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And justice for all? Carlos R. Davalos | Sat, Dec 11 2010 12:00 PM

Arguably one of the most glaring differences between Chelsea King, 17, and Diana Gonzalez, 19, is name recognition.

King, as a lot of people in San Diego County can tell you, is the young North County high school student who earlier this year was killed by John Gardner III.

I counted roughly 77 stories about Chelsea found on signonsandiego.com, The Union-Tribune's online publication. To be fair, some of those stories may have been updates of older stories (new information added to an older post, a changed lede), and one or two of them may have been opinion pieces. But all in all, if you're betting there have been dozens of news stories about Chelsea's death you'd be a winner.

You're a loser if you wagered there were just as many articles about Diana's murder. Last I counted there were five news stories from the U-T. Five. The only coverage more woefully inadequate than that was ours.

We've run one opinion column and one news story. (In our defense, however, our news department consists of one reporter, one editor and the occasional freelance writer.)

Maybe the disparity in coverage rests in the fact that police arrested Gardner within days of Chelsea's death and the district attorney was able to bring him to trial.

In Diana's case, while District Attorney Bonnie Dumanis' office has charged Diana's estranged husband Armando Perez with murder, the suspect remains at large in Mexico. Hence, no trial and, presumably, no 'round the clock news coverage as we saw with King.

Another difference between King and Gonzalez is an uncomfortable one to acknowledge.

Chelsea was a white high school kid who grew up in Poway. Diana was a Latina living in National City at the time of her death. She was a battered mother of a 10-month-old and a community college student.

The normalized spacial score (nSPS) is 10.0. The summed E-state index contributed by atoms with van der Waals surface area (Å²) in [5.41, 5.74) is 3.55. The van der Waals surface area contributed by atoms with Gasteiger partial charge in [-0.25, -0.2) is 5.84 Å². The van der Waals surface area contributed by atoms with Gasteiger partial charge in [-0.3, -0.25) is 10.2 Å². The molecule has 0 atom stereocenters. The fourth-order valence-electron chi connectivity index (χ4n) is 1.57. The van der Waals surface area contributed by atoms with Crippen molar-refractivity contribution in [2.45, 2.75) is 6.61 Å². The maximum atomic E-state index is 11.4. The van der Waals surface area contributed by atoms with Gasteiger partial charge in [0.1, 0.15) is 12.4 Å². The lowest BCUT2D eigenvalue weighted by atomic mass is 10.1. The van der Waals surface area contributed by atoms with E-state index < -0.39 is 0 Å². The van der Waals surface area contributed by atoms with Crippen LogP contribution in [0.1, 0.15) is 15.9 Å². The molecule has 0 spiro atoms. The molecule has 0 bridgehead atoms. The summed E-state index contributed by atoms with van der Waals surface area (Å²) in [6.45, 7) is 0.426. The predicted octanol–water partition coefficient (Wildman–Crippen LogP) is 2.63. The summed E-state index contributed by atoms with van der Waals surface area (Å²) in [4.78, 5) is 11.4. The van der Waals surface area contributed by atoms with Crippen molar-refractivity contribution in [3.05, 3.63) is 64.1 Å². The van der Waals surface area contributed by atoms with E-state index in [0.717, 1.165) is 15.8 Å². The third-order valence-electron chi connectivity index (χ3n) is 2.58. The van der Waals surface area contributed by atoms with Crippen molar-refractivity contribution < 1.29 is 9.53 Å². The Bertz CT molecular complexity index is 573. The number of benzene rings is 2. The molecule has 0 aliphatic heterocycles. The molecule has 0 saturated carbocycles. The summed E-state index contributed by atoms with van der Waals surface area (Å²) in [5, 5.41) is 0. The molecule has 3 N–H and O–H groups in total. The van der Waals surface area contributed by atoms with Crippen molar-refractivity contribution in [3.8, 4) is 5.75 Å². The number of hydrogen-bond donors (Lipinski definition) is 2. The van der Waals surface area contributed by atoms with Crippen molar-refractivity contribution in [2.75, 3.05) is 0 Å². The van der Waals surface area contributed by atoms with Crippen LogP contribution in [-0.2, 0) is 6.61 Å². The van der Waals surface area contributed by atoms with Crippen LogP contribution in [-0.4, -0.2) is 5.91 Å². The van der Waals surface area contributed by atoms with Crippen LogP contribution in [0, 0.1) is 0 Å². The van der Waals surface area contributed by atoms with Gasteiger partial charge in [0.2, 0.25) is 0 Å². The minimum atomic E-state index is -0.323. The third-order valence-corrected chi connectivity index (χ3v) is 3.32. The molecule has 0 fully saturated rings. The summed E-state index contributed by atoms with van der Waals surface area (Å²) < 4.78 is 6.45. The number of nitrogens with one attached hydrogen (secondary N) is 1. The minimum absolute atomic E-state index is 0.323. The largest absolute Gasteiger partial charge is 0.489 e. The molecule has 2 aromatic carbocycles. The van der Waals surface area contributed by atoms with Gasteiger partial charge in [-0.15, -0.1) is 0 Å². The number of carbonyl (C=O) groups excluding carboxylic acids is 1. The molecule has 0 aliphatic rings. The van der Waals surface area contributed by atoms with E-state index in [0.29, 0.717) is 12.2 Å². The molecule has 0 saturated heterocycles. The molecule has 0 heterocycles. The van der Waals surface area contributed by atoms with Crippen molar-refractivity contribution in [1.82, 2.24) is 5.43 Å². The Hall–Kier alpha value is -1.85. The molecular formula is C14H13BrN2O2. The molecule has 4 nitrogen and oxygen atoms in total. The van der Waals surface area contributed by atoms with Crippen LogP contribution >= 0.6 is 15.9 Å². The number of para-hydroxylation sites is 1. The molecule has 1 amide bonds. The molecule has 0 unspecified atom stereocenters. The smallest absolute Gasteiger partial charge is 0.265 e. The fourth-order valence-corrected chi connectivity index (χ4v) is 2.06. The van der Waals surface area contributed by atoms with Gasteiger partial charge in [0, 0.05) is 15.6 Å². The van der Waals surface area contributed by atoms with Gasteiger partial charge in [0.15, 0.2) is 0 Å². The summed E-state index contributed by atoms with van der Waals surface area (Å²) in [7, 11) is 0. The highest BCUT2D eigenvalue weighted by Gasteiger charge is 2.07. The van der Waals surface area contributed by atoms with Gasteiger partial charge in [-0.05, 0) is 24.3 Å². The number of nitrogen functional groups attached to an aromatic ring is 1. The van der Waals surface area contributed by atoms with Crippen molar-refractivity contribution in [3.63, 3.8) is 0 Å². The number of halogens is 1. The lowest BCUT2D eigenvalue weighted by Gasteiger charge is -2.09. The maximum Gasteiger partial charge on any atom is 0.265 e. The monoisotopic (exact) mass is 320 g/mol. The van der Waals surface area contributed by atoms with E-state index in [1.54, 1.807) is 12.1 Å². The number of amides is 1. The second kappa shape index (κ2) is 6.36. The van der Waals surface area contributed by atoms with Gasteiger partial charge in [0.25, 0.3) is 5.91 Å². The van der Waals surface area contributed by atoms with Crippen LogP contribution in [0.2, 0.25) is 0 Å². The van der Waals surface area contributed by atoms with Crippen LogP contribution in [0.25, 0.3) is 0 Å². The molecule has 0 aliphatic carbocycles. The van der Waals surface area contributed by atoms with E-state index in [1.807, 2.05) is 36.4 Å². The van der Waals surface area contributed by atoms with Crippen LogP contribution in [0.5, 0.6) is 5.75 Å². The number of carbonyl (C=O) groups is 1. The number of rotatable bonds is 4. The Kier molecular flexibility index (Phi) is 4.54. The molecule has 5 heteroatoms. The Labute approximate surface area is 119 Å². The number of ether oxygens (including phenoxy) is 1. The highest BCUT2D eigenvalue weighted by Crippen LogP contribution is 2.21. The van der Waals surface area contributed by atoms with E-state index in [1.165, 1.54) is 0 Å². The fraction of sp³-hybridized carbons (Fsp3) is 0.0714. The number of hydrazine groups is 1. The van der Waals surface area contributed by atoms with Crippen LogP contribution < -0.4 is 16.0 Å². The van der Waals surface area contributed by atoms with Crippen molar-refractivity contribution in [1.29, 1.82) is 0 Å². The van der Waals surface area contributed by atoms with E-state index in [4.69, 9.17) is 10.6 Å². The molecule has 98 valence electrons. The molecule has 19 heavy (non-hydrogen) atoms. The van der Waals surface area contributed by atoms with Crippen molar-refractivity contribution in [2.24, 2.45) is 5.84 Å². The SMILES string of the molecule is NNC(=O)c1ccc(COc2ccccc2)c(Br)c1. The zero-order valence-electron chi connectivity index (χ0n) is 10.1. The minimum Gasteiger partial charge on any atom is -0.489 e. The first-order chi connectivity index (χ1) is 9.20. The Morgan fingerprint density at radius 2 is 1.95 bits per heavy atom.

Do skin color or affluence play a role in the amount of attention and coverage murder victims receive? You tell me.

Keep in mind that tomorrow marks the one year anniversary of the death of Maribel Arteaga.

And eight years after he disappeared we still don't know what happened to Jahi Turner.

Who are they?

Would you be asking that question if I mentioned Stephanie Crowe, Danielle van Dam and Amber Dubois?

All murders are tragic. It appears, however, some are more memorable and noteworthy than others. Why?

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Kevin Says:

Mon, Dec 12 2011 10:07 PM

If Mexicans weren't yelling wolf all the time for things that they should take responsibility for themselves then maybe Diana would get more coverage! You hypocrites make me sick! You want the borders open so that the filth, crime, and socialism can poor into the USA but then you want the protection of a society that was founded by a Puritan ethic that you wipe your feet on day in and day out!

This was a domestic problem that liberal pimp judges, lawyers, mental health, and the rest of the liberal support staff exploit by making women into pseudo victims; rather than demanding separate property laws and a mandatory military draft for women gays and illegals to give them a sense of what all their double standard entitlements have cost!

Besides the facts that Mexicans are wearing out the welcome mat in the USA by constantly demanding a double standard to exploit and blame Caucasians for their own evolution now you are trying to compare a Mexican domestic problem with an innocent Caucasian being murdered by a serial rapist? Are you INSANE? Of course you are!


Keith Jenssen Says:

Fri, Dec 17 2010 10:40 PM

You said, "You tell me..." so I will. You are trying to paint the lack of media coverage for Diana as racially motivated, but I totally disagree. Two huge differences which play well in media-land are that Chelsea's murder was committed by a stranger, which is always more salacious than a domestic crime - especially one where there is no question as to who-dunit.
As to the difference between their levels of affluence...you may have a worthwhile argument, but differences in wealth will impact almost every aspect of our lives, not just murder. Money buys jobs for less intelligent people, attracts women to influential men, and props up undeserving political parties. Most of us have had to take a backseat to others with more money at one time or another. My suggestion for you is to use your writing talents to bring us the real stories behind these unfortunate people instead of trying to fan the flames of racial tension.


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